The flexibility and wide applicability of prominent media-driven myths is little short of astonishing sometimes.
As I discuss in Getting It Wrong, my forthcoming book about media-driven myths, it is widely believed that President Lyndon Johnson essentially threw up his hands in dismay upon hearing Cronkite’s pessimistic assessment about the war.
Cronkite, the CBS News anchorman, said the U.S. military was “mired in stalemate” in Vietnam and suggested that negotiations might be a way out.
Johnson supposedly realized the war effort was now hopeless, telling an aide or aides, “If I’ve lost Cronkite, I’ve lost Middle America.”
Or something along those lines. Versions of what the president supposedly said vary markedly.
Today’s Jerusalem Post column offered another variation, saying that Johnson “panicked when he lost Walter Cronkite over Vietnam….”
What? How so?
As I discuss in Getting It Wrong, Johnson didn’t even see the Cronkite report when it aired late in the evening of February 27, 1968.
Johnson then was in Austin, Texas, at the 51st birthday party of Governor John Connally, one of his long-time political allies.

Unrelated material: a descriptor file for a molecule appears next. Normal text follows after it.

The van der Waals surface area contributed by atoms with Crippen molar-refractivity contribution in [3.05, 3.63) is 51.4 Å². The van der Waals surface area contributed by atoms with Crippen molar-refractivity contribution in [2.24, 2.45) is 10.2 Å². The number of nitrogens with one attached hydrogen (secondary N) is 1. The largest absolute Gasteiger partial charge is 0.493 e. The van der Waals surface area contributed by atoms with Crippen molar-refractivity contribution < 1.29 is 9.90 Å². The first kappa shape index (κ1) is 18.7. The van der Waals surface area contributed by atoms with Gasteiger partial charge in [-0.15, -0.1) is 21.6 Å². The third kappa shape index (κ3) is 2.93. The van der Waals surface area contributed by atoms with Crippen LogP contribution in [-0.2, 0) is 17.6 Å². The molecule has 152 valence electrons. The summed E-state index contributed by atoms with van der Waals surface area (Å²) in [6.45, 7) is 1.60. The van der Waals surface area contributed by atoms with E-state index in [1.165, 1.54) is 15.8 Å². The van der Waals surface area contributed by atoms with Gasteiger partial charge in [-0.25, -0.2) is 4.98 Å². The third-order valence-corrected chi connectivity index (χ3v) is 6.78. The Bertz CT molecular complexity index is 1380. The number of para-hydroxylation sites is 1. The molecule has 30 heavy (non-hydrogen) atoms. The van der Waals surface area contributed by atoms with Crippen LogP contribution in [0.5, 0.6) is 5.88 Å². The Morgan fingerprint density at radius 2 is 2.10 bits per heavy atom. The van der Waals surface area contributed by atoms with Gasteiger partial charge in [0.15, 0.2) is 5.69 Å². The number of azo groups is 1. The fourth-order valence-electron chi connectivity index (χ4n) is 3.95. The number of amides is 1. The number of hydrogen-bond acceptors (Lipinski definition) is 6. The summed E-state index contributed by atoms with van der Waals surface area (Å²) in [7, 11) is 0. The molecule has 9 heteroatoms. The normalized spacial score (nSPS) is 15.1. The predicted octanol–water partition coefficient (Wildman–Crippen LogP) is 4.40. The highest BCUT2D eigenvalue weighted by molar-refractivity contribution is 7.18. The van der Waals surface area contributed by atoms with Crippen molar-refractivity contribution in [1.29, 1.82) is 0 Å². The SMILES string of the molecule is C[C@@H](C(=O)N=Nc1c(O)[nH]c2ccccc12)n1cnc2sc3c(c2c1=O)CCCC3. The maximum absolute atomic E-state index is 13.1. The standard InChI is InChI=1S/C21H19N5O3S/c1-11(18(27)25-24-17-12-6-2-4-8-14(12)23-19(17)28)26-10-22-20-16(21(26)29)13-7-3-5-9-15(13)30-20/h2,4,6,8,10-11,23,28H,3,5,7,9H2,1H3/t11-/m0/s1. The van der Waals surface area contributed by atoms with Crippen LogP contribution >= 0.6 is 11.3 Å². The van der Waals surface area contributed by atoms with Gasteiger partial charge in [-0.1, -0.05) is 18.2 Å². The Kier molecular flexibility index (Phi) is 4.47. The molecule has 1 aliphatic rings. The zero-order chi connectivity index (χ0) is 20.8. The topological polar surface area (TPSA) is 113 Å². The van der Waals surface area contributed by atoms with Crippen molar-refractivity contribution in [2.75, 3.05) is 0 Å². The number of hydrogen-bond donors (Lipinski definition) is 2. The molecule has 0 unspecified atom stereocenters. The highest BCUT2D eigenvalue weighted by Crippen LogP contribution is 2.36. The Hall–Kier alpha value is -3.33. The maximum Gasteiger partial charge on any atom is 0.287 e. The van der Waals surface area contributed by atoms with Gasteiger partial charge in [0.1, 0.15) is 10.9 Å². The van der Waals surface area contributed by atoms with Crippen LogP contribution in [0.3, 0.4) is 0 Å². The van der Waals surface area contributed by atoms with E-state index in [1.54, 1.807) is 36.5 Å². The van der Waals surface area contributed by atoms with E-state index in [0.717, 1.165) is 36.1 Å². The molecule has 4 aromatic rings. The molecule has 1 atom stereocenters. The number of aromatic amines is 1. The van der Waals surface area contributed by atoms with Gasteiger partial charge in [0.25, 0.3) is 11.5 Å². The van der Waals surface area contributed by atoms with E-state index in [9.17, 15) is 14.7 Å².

About the time Cronkite was intoning his downbeat assessment on Vietnam, Johnson was offering light-hearted remarks about Connally’s age, saying:
“Today you are 51, John. That is the magic number that every man of politics prays for—a simple majority. Throughout the years we have worked long and hard—and I might say late—trying to maintain it, too.”
No panic there.
Nor was there any in the days that followed.
I note in Getting It Wrong that even if Johnson saw the Cronkite program on videotape, the anchorman’s assessment represented no epiphany for the president.
About three weeks after the Cronkite program, I write, “Johnson gave a rousing, lectern-pounding speech in which he urged a ‘total national effort’ to win the war in Vietnam.”
So no panic there, either.
And on the day of the Cronkite program, Johnson offered a forceful defense of his war policy, vowing in a midday speech in Dallas there would be “no retreat from the responsibilities of the hour of the day.”
Johnson declared: “We are living in a dangerous world and we must understand it. We must be prepared to stand up when we need to. There must be no failing our fighting sons” in Vietnam.
“It seems inconceivable,” I write in Getting It Wrong, “that Johnson’s views [on Vietnam] would have pivoted so swiftly and dramatically, upon hearing the opinion of a television news anchor, even one as esteemed as Cronkite.”
It’s quite improbable.
So, no, Johnson wasn’t “panicked” by Cronkite’s assessment on Vietnam.
Not at all.